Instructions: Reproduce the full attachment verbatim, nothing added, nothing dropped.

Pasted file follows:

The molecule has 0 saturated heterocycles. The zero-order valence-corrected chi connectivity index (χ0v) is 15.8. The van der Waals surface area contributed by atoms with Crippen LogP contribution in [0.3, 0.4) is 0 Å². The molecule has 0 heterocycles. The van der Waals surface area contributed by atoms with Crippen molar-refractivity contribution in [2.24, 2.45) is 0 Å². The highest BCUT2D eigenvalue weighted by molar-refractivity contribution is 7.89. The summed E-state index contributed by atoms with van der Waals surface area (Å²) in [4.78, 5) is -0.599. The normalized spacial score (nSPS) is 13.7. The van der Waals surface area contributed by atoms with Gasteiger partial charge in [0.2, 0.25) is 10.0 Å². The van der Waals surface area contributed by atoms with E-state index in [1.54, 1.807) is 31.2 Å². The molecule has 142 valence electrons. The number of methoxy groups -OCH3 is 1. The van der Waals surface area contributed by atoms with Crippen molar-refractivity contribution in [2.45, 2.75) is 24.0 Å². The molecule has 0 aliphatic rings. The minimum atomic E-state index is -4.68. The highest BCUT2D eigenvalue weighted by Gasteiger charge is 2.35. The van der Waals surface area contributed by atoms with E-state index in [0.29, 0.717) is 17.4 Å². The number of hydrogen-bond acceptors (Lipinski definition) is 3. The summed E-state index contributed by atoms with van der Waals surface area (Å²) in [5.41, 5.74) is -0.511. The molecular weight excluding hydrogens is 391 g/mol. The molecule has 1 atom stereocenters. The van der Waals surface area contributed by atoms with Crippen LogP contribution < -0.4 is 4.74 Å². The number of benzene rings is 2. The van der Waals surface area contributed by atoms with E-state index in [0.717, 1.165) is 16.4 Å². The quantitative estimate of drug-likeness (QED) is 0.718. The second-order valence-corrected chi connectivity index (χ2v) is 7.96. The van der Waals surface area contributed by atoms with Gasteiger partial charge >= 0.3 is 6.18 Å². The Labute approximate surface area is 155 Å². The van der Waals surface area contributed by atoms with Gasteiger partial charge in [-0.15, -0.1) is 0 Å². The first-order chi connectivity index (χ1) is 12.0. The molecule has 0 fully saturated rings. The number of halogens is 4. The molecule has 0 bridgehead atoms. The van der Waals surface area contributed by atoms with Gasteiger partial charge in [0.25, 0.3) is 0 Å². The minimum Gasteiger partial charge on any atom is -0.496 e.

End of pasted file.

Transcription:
The molecule has 0 saturated heterocycles. The zero-order valence-corrected chi connectivity index (χ0v) is 15.8. The van der Waals surface area contributed by atoms with Crippen LogP contribution in [0.3, 0.4) is 0 Å². The molecule has 0 heterocycles. The van der Waals surface area contributed by atoms with Crippen molar-refractivity contribution in [2.24, 2.45) is 0 Å². The highest BCUT2D eigenvalue weighted by molar-refractivity contribution is 7.89. The summed E-state index contributed by atoms with van der Waals surface area (Å²) in [4.78, 5) is -0.599. The normalized spacial score (nSPS) is 13.7. The van der Waals surface area contributed by atoms with Gasteiger partial charge in [0.2, 0.25) is 10.0 Å². The van der Waals surface area contributed by atoms with E-state index in [1.54, 1.807) is 31.2 Å². The molecule has 142 valence electrons. The number of methoxy groups -OCH3 is 1. The van der Waals surface area contributed by atoms with Crippen molar-refractivity contribution in [2.45, 2.75) is 24.0 Å². The molecule has 0 aliphatic rings. The minimum atomic E-state index is -4.68. The highest BCUT2D eigenvalue weighted by Gasteiger charge is 2.35. The van der Waals surface area contributed by atoms with E-state index in [0.29, 0.717) is 17.4 Å². The number of hydrogen-bond acceptors (Lipinski definition) is 3. The summed E-state index contributed by atoms with van der Waals surface area (Å²) in [5.41, 5.74) is -0.511. The molecular weight excluding hydrogens is 391 g/mol. The molecule has 1 atom stereocenters. The van der Waals surface area contributed by atoms with Crippen LogP contribution < -0.4 is 4.74 Å². The number of benzene rings is 2. The van der Waals surface area contributed by atoms with E-state index in [0.717, 1.165) is 16.4 Å². The quantitative estimate of drug-likeness (QED) is 0.718. The second-order valence-corrected chi connectivity index (χ2v) is 7.96. The van der Waals surface area contributed by atoms with Gasteiger partial charge >= 0.3 is 6.18 Å². The Labute approximate surface area is 155 Å². The van der Waals surface area contributed by atoms with Gasteiger partial charge in [-0.15, -0.1) is 0 Å². The first-order chi connectivity index (χ1) is 12.0. The molecule has 0 fully saturated rings. The number of halogens is 4. The molecule has 0 bridgehead atoms. The van der Waals surface area contributed by atoms with Gasteiger partial charge in [0.25, 0.3) is 0 Å². The minimum Gasteiger partial charge on any atom is -0.496 e.